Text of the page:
Heroku Redis Monitoring

November 10, 2020


Redis is an open-source data structure store used as a database, cache and message broker. It supports several Data Structures including lists, sets, strings, hashes, etc. In this article, we will cover how to add a Redis instance to your existing Heroku application. Later, in the article, we will also see how Grafana Dashboards can be created using Hosted Graphite’s addon, HG Heroku Monitoring, for monitoring your application’s metrics. 

HG Heroku Monitoring is a Hosted Graphite service, offered as a stand-alone app, or as a Heroku add-on. HG Heroku monitoring offers Hosted Grafana, Hosted Graphite, and Hosted Prometheus services, which wraps all your metrics into one single pane of glass. It’s easy to do redis monitoring in Heroku when you can pull in any kind of time-series metrics, and visualize them on Grafana dashboards.

Install the Heroku add-on and start Heroku redis monitoring in just a few clicks. 

Prerequisites & Environment Settings

We will be using the Heroku CLI throughout this tutorial. If you have not installed the Heroku CLI, visit here. The CLI also requires you to have Git installed in your system. This tutorial is done using the following configurations:

Operating System: Ubuntu 18.04.4 LTS
Git version: 2.17.1
Node.js version: 8.10.0
Npm version: 3.5.2
Heroku CLI version: 7.46.2

Alternatively, visit the Heroku User Interface

Since Heroku supports all the major Operating Systems, this tutorial will be applicable to the Windows and MAC users as well. 

Provisioning a Redis instance

We will provision a Redis instance on a running Node.js test application for the sake of simplicity. Once we have the Redis instance we’ll check out how to do Heroku redis monitoring. Deploy your first Node.js application using this thorough guide available on the Heroku dev center. 

If you already have an application running with Redis provisioned, you can verify with this command if the Redis is indeed provisioned.

$ heroku addons | grep heroku-redis

The above command will return a null value if you have not provisioned a Redis instance for your application which moves us to the next step.

$ heroku addons:create heroku-redis:hobby-dev -a your-app-name

Keep a note of the instance name as it will be required in the following commands. To check the status of your instance, type the following:

$ heroku addons:info <your-redis-instance-name>
Attachments:  floating-sea-52624::HEROKU_REDIS_PURPLE
Installed at: Mon Nov XX 20XX 19:XX:XX GMT+0530 (India Standard Time)
Owning app:   floating-sea-XXXXX
Plan:         heroku-redis:hobby-dev
Price:        free
State:        created

It may take a minute for the status to be updated from “creating” to “created”. After this step, a Redis URL will be available which can be viewed using:

$ heroku config | grep REDIS
HEROKU_REDIS_URL: redis://h:asdfqwer1234asdf@xxxxxxxxxxxxxxxxxxxx
HEROKU_REDIS_PURPLE_URL: redis://h:asdfqwer1234asdf@xxxxxxxxxxxxxx

In our case, multiple URLs are generated because more than one instance is provisioned.

Now, on to Heroku Redis monitoring with HG Heroku Monitoring!


Monitor the application using Hosted Graphite

Provision the HG Heroku Monitoring add-on

Now that our application is up and running, we will configure the HG Heroku Monitoring add-on using the following command:

$ heroku addons:add hostedgraphite

Follow these steps on how to add these configurations to your env file as well and link it to your application.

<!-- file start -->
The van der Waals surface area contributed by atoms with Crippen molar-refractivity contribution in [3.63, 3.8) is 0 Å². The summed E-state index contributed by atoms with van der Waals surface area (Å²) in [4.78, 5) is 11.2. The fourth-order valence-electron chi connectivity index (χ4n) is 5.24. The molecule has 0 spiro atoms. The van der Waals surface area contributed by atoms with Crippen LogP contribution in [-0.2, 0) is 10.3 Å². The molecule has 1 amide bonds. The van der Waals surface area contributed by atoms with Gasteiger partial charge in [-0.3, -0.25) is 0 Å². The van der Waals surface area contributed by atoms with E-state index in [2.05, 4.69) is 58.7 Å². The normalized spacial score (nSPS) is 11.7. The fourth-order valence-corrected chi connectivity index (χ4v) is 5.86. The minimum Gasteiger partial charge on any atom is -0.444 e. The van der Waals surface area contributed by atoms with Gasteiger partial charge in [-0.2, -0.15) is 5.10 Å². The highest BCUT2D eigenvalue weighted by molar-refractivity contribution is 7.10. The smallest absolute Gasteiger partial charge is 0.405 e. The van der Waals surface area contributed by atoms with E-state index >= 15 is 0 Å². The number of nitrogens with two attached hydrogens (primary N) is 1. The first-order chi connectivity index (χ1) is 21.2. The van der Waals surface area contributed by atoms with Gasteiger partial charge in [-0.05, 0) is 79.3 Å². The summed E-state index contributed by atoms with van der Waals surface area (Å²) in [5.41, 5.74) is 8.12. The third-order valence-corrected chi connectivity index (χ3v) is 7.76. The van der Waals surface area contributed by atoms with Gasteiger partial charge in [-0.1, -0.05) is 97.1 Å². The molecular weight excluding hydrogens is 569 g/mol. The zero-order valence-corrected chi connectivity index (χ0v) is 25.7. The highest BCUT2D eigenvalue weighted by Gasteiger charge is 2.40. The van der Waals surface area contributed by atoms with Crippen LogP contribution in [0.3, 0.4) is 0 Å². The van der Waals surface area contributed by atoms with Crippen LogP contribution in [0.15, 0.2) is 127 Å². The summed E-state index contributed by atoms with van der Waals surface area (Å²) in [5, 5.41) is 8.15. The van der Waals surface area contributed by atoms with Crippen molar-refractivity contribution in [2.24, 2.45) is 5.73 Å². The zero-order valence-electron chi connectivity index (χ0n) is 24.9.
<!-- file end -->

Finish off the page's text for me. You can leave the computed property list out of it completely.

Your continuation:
HOSTEDGRAPHITE_APIKEY can be accessed using:

$ heroku config:get HOSTEDGRAPHITE_APIKEY
--> fee43956-abcd-dcba-abcd-abcdefabcd

Our Heroku Dashboard will now look something like this

If you just created your application, then the dashboard will not display any metrics because we have not enabled them yet. 

In case you already had an application running, feel free to explore the automatically created dashboards.

Enable Node.js Metrics

To enable the convention Node.js metrics, type:

$ heroku labs:enable "runtime-heroku-metrics" -a "my-app-name"
$ heroku labs:enable "nodejs-language-metrics" -a "my-app-name"
$heroku restart 

It may take a while for our Dashboards to reflect this data. The output should look something like this:

Here you can see your Heroku redis monitoring, with metrics sent in to HG Heroku Monitoring directly from your app to automatically generated heroku monitoring dashboards. 


Sending Custom Metrics

We will need to access the above mentioned HOSTEDGRAPHITE_APIKEY in our application. Below is a code snippet for accessing HOSTEDGRAPHITE_APIKEY in a Node.js application

var apikey = process.env.HOSTEDGRAPHITE_APIKEY;

Below are the code snippets for sending out custom-metrics for a Node.js application running on Heroku.

TCP Connection

var net    = require('net');
var apikey = process.env.HOSTEDGRAPHITE_APIKEY;

var socket = net.createConnection(2003, "carbon.hostedgraphite.com", function() {
  socket.write(apikey + ".request.time 1444\n');

UDP Connection

var dgram  = require('dgram');
var apikey = process.env.HOSTEDGRAPHITE_APIKEY;

var message = new Buffer(apikey + ".request.time 1444\n");
var client = dgram.createSocket("udp4");
client.send(message, 0, message.length, 2003, "carbon.hostedgraphite.com", function(err, bytes) {

Other language specific codes are available here


In this tutorial, we saw how to provision a Redis instance for your Heroku application. We also created sample Grafana Dashboards by enabling Node.js metrics. This tutorial can be extended to other programming languages as well, for instance, Monitoring a Python application in Heroku

Look no further for the best way to do Heroku Redis monitoring! HG Heroku Monitoring has got your back. 

Check out our top picks for API Monitoring tools or register for a free trial today!

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